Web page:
The report begins at page 227:

The following, hitherto unpublished, address of Abdul Baha was given in Montreal, Canada in 1912. It reveals the prophetic quality of his solution of the question of economic right and justice “Earth,” he said, “can be made a paradise.” We add to this address a short compilation of his words on economics and on its spiritual foundation.

It seems as though all creatures can exist singly and alone. For example, a tree can exist solitary and alone on a given prairie or in a valley or on the mountainside. An animal upon a mountain or a bird soaring in the air might live a solitary life. They are not in need of cooperation or solidarity. Such animated beings enjoy the greatest comfort and happiness in their respective solitary lives.

On the contrary, man cannot live singly and alone. He is in need of continuous cooperation and mutual help. For example, a man living alone in the wilderness will eventually starve. He can never, singly and alone, provide himself with all the necessities of existence. Therefore, he is in need of cooperation and reciprocity.

The mystery of this phenomenon, the cause thereof is this, that mankind has been created from one single origin, has branched off from one family. Thus in reality all mankind represents one family. God has not created any difference. He has created all as one that thus this family might live in perfect happiness and well-being.

Regarding reciprocity and [connection ?]: each member of the body politic should live in the utmost comfort and welfare because each individual member of humanity is a member of the body politic and if one member of the members be in distress or be afflicted with some disease all the other members mast necessarily suffer. For example, a member of the human organism is the eye. If the eye should be affected that affliction would affect the whole nervous system. Hence, if a member of the body politic becomes afflicted, in reality, from the standpoint of sympathetic connection, all will share that affliction since this (one afflicted) is a member of the group of members, a part of the whole. Is it possible for one member or part to be in distress and the other members to be at ease? It is impossible! Hence God has desired that in the body politic of humanity each one shall enjoy perfect welfare and comfort.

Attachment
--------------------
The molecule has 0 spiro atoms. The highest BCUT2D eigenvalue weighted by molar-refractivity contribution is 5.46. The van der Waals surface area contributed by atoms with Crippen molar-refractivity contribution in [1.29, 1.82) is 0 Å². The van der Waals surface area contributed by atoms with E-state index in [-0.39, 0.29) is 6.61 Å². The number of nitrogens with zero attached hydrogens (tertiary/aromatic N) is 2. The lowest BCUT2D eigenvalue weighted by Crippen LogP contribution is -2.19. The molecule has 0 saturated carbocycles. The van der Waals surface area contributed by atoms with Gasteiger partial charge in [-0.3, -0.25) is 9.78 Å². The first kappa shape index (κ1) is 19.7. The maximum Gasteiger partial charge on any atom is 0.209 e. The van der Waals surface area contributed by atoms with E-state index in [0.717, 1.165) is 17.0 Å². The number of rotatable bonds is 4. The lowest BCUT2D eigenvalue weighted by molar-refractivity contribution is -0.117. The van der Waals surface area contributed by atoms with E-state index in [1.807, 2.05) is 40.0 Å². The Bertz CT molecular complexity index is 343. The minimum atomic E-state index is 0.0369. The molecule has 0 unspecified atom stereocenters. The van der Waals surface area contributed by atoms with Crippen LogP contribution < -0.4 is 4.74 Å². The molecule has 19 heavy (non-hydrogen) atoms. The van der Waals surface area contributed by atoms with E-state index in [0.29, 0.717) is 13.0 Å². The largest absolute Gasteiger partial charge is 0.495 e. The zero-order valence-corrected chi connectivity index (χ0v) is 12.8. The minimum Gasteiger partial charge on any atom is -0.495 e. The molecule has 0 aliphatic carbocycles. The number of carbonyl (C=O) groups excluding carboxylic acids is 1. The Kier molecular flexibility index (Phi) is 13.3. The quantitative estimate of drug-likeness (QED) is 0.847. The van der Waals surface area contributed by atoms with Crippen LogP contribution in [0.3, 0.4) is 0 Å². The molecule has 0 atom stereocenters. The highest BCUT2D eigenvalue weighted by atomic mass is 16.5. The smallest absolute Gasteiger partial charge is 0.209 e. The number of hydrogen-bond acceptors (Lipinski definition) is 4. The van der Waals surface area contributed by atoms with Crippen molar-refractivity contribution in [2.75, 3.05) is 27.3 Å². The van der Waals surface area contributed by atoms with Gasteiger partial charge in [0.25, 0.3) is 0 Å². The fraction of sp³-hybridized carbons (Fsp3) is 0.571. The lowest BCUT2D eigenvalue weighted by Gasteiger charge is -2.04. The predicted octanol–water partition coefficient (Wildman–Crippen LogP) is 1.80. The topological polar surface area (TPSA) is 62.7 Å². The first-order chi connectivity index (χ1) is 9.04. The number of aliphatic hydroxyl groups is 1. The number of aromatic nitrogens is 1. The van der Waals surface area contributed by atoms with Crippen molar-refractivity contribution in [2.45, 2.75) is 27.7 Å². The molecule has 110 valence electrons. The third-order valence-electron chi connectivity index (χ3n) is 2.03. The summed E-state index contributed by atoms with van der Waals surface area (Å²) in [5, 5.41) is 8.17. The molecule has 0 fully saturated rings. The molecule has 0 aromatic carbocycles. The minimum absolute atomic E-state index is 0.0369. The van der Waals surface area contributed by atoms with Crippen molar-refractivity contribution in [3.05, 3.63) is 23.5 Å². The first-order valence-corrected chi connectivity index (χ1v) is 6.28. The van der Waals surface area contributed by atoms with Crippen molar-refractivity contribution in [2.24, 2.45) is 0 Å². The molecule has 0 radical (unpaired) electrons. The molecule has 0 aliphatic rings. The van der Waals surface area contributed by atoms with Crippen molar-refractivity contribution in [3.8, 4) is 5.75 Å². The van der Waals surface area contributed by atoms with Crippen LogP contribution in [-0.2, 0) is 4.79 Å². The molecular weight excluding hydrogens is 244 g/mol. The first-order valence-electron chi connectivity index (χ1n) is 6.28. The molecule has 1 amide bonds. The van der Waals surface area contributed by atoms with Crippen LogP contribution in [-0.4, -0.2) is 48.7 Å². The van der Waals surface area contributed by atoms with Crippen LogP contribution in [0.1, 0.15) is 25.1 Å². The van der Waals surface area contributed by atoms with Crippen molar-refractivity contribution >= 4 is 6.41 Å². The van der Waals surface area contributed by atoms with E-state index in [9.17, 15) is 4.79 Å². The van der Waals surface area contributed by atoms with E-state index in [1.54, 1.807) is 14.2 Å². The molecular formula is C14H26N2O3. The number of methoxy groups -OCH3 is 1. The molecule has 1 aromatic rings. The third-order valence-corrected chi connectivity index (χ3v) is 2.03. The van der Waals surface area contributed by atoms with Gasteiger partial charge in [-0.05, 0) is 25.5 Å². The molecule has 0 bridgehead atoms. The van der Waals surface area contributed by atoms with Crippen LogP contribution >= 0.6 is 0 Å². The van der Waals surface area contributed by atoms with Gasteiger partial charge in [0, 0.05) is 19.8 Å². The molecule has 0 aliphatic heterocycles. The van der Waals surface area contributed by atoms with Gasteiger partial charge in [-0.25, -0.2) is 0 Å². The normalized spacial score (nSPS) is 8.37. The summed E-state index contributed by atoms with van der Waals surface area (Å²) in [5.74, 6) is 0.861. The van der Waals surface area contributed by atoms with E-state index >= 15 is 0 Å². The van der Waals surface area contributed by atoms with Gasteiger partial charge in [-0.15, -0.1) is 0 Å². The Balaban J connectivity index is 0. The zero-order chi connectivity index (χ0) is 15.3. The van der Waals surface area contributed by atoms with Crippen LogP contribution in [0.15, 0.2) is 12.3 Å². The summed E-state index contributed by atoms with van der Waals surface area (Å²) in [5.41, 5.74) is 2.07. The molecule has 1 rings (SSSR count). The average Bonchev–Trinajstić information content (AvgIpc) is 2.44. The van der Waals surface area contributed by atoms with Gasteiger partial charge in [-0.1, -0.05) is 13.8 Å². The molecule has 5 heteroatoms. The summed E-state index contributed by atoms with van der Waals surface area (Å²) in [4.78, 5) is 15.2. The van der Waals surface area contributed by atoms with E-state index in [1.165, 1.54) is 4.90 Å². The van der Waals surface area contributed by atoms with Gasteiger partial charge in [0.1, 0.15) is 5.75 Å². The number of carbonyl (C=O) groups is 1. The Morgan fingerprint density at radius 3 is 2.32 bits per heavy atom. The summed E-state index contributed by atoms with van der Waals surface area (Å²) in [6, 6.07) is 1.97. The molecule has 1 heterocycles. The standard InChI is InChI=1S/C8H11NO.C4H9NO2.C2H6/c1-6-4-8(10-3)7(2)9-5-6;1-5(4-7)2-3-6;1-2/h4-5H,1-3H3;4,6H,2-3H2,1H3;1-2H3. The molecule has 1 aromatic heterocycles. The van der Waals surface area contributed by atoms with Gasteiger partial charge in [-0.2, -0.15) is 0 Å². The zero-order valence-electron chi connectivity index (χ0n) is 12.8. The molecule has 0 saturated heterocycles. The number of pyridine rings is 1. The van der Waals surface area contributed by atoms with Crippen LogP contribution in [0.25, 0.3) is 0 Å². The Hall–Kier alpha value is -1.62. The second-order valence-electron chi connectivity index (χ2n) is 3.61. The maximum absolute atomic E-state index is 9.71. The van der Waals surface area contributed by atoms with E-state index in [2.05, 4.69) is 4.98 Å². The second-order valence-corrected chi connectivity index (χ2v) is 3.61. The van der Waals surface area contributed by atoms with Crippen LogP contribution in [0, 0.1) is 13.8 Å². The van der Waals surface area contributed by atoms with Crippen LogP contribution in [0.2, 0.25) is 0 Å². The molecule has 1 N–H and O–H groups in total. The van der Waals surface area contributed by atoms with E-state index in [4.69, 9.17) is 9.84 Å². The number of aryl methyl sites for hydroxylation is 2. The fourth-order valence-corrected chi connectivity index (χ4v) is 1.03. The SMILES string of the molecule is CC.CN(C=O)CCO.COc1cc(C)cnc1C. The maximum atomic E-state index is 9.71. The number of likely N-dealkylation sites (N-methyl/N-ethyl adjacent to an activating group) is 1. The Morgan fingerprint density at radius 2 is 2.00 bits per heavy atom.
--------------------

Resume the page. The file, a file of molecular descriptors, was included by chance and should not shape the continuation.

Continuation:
Although the body politic is one family yet because of lack of harmonious relations some members are comfortable and some in direst misery, some members are satisfied and some are hungry


some members are clothed in most costly garments and some families are in need of food and shelter. Why? Because this family lacks the necessary reciprocity and symmetry. This household is not well arranged. This household is not living under a perfect law. All the laws which are legislated do not ensure happiness. They do not provide comfort. Therefore a law must be given to this family by means of which all the members of this family will enjoy equal well-being and happiness.

Is it possible for one member of a family to be subjected to the utmost misery and to abject poverty and for the rest of the family to be comfortable? It is impossible unless those members of the family be senseless, atrophied, inhospitable, unkind. Then they would say, “Though these members do belong to our family – let them alone. Let us look after ourselves. Let them die. So long as I am comfortable, I am honored, I am happy – this my brother – let him die. If he be in misery let him remain in misery, so long as I am comfortable. If he is hungry let him remain so; I am satisfied. If he is without clothes, so long as I am clothed, let him remain as he is. If he is shelterless, homeless, so long as I have a home, let him remain in the wilderness.”

Such utter indifference in the human family is due to lack of control, to lack of a working law, to lack of kindness in its midst. If kindness had been shown to the members of this family surely all the members thereof would have enjoyed comfort and happiness.